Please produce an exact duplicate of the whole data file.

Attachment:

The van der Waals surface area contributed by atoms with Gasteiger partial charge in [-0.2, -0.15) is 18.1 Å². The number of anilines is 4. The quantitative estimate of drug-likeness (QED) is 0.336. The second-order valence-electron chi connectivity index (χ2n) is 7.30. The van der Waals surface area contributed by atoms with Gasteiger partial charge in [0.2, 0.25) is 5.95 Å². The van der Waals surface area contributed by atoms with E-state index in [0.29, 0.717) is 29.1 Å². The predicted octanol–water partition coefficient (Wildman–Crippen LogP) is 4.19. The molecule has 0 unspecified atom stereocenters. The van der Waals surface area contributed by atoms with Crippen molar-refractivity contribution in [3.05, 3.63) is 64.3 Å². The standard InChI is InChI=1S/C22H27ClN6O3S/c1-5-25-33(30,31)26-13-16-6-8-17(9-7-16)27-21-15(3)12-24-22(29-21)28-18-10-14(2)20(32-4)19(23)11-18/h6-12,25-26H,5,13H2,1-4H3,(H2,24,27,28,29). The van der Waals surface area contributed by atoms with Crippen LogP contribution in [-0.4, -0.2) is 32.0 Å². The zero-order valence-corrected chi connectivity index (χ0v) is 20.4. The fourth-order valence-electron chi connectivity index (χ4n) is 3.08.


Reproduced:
The van der Waals surface area contributed by atoms with Gasteiger partial charge in [-0.2, -0.15) is 18.1 Å². The number of anilines is 4. The quantitative estimate of drug-likeness (QED) is 0.336. The second-order valence-electron chi connectivity index (χ2n) is 7.30. The van der Waals surface area contributed by atoms with Gasteiger partial charge in [0.2, 0.25) is 5.95 Å². The van der Waals surface area contributed by atoms with E-state index in [0.29, 0.717) is 29.1 Å². The predicted octanol–water partition coefficient (Wildman–Crippen LogP) is 4.19. The molecule has 0 unspecified atom stereocenters. The van der Waals surface area contributed by atoms with Crippen molar-refractivity contribution in [3.05, 3.63) is 64.3 Å². The standard InChI is InChI=1S/C22H27ClN6O3S/c1-5-25-33(30,31)26-13-16-6-8-17(9-7-16)27-21-15(3)12-24-22(29-21)28-18-10-14(2)20(32-4)19(23)11-18/h6-12,25-26H,5,13H2,1-4H3,(H2,24,27,28,29). The van der Waals surface area contributed by atoms with Crippen LogP contribution in [-0.4, -0.2) is 32.0 Å². The zero-order valence-corrected chi connectivity index (χ0v) is 20.4. The fourth-order valence-electron chi connectivity index (χ4n) is 3.08.